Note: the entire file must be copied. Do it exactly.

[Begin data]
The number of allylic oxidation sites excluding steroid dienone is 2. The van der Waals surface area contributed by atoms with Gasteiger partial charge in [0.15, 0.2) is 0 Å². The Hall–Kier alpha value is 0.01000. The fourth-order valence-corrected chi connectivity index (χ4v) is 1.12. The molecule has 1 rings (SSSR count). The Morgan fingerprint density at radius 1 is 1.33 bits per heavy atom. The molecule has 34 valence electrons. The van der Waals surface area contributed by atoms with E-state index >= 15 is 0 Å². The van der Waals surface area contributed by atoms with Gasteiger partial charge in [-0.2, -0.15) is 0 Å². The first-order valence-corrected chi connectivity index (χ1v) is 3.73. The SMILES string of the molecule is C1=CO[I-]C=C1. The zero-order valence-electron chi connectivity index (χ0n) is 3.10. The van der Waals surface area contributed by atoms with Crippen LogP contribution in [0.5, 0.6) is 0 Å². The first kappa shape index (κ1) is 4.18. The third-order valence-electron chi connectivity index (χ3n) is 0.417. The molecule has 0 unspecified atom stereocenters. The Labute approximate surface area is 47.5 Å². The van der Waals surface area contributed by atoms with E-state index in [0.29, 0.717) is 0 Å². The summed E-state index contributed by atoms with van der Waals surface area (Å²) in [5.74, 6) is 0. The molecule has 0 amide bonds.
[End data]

The number of allylic oxidation sites excluding steroid dienone is 2. The van der Waals surface area contributed by atoms with Gasteiger partial charge in [0.15, 0.2) is 0 Å². The Hall–Kier alpha value is 0.01000. The fourth-order valence-corrected chi connectivity index (χ4v) is 1.12. The molecule has 1 rings (SSSR count). The Morgan fingerprint density at radius 1 is 1.33 bits per heavy atom. The molecule has 34 valence electrons. The van der Waals surface area contributed by atoms with E-state index >= 15 is 0 Å². The van der Waals surface area contributed by atoms with Gasteiger partial charge in [-0.2, -0.15) is 0 Å². The first-order valence-corrected chi connectivity index (χ1v) is 3.73. The SMILES string of the molecule is C1=CO[I-]C=C1. The zero-order valence-electron chi connectivity index (χ0n) is 3.10. The van der Waals surface area contributed by atoms with Crippen LogP contribution in [0.5, 0.6) is 0 Å². The first kappa shape index (κ1) is 4.18. The third-order valence-electron chi connectivity index (χ3n) is 0.417. The molecule has 0 unspecified atom stereocenters. The Labute approximate surface area is 47.5 Å². The van der Waals surface area contributed by atoms with E-state index in [0.29, 0.717) is 0 Å². The summed E-state index contributed by atoms with van der Waals surface area (Å²) in [5.74, 6) is 0. The molecule has 0 amide bonds.